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The Louisiana State Bond Commission voted 12-2 Thursday to withhold financing for over $30 million worth of construction projects in New Orleans that affect both public and private facilities. The board said it will take up the projects at its meeting in September instead.
The surprise vote fell along partisan lines, with Republicans deciding to stall the projects and two bond commission members appointed by Democratic Gov. John Bel Edwards opposed.
The Republican officials who voted for the delay largely did not explain why they had done so, but several are upset with New Orleans Mayor LaToya Cantrell for imposing tougher COVID-19 restrictions.
Cantrell, a Democrat, is requiring people entering most indoor spaces in New Orleans — including restaurants, bars and music venues — to show proof of vaccination or a recent negative COVID-19 starting Aug. 23.
Republicans in the Louisiana Legislature have complained about Cantrell’s measures, which they think will deter visitors to New Orleans and potentially affect the state funding generated from tourism.
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House Appropriations Committee Chairman Jerome Zeringue, R-Houma, said in an interview Thursday that Cantrell’s COVID-19 restrictions were a factor, but not the entire reason for the suspension of funding. Some of the individual projects raised concerns for House members, he said, though Zerginue wouldn’t go into detail about what those concerns might be.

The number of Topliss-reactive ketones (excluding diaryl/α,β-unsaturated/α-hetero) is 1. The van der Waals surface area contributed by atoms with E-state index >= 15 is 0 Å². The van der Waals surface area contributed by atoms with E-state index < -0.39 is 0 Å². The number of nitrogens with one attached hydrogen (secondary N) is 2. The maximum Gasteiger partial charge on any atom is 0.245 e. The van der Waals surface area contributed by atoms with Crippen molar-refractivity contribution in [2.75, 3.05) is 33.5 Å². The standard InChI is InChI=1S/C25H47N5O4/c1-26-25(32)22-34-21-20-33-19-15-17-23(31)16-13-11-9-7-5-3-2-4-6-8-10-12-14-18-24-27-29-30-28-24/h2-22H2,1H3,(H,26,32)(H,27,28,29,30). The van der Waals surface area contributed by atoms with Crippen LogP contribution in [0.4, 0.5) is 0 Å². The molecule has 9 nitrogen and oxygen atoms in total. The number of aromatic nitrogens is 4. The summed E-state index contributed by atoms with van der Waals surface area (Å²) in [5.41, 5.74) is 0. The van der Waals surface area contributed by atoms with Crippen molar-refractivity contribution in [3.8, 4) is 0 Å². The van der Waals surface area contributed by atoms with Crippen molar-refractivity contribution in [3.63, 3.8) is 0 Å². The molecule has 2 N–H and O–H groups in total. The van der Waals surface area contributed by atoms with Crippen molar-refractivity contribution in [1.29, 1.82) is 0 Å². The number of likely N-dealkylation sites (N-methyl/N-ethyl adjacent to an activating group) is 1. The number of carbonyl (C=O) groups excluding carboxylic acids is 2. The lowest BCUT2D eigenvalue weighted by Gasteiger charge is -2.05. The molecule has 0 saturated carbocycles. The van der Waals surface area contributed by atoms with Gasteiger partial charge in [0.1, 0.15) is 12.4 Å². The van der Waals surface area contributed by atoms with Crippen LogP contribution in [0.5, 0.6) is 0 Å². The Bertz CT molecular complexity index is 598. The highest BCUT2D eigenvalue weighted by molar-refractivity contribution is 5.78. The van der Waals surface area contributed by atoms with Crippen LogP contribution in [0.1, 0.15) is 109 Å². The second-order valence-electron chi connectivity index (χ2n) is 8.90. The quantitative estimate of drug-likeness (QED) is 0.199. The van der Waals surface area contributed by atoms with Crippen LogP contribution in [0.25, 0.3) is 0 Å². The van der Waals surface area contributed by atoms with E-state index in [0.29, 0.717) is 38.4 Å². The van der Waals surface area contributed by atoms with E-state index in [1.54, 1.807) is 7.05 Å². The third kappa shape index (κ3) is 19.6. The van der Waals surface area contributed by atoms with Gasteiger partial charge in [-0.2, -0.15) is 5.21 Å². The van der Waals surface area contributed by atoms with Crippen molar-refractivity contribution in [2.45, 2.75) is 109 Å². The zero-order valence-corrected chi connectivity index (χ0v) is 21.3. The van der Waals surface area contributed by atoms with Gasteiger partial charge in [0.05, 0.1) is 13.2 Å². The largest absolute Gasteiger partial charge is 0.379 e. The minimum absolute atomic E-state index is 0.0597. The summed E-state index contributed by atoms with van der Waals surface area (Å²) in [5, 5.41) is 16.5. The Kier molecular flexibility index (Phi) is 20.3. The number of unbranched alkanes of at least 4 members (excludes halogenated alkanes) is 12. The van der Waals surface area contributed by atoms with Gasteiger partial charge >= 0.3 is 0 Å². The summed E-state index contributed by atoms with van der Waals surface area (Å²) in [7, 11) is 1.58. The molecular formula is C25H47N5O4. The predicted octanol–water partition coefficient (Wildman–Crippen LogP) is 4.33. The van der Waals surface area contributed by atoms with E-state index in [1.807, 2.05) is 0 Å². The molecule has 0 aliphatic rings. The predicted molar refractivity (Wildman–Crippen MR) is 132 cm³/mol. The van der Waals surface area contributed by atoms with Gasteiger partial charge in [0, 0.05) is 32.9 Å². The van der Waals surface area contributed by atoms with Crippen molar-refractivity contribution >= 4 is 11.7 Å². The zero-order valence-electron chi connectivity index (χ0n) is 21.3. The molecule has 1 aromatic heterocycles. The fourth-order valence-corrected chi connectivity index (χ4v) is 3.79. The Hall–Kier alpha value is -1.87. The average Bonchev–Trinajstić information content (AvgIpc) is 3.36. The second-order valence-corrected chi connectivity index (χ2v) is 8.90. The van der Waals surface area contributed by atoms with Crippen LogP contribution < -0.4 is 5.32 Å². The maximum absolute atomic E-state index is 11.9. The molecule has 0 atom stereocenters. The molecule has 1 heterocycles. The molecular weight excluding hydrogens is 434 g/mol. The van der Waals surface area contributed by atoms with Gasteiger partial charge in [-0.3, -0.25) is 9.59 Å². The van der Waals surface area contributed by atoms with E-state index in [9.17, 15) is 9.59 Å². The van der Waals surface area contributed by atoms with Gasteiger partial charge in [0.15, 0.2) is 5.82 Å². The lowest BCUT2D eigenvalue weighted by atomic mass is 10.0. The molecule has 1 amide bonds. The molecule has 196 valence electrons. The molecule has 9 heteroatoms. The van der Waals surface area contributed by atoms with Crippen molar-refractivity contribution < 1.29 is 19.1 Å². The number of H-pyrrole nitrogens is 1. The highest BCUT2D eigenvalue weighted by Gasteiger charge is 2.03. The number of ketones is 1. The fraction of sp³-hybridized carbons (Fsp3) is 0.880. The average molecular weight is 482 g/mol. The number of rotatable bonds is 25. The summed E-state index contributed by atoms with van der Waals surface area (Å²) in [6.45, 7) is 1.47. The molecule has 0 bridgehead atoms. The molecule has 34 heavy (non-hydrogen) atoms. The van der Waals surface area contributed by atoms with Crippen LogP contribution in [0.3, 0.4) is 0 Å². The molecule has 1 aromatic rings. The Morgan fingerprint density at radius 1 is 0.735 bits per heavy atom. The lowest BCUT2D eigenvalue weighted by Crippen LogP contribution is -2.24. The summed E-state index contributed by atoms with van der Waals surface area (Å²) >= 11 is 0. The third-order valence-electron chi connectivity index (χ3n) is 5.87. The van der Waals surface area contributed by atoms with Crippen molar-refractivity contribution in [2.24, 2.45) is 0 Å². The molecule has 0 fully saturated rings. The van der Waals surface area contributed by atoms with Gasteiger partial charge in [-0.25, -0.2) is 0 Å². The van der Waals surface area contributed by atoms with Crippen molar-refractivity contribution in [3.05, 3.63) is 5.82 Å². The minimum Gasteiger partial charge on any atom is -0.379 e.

As a member of the bond commission, Zeringue — who also oversees the building of the state budget — brought forward the vote to delay financing for most of the New Orleans projects. House Speaker Clay Schexnayder, R-Gonzales, seconded the motion — and also declined to fully explain why the projects were stalled.
“The projects that were held back today were done so for additional scrutiny,” Schexnayder said in a written statement Thursday. “Something we do all the time.”
Republicans have been upset in general at the prioritization of projects in the state construction budget. Zeringue and other lawmakers held a public meeting this week to express frustration with Louisiana Transportation Secretary Shawn Wilson, an Edwards appointee, that certain road projects they had funded didn’t appear to be moving forward yet.
But New Orleans does seem to be a target. The Bond Commission held back on lines of credit for 17 construction projects Thursday — 16 of which are located in New Orleans. Meanwhile, they moved forward with hundreds of millions of dollars in financing for construction in other parts of the state.
Most of the New Orleans projects got pulled from consideration, though not every single of one of them did. Zeringue said the commission moved forward with financing for a levee project that affects the city. The commission also approved $765,000 for planning and construction of a state civil rights museum, which will be located in New Orleans.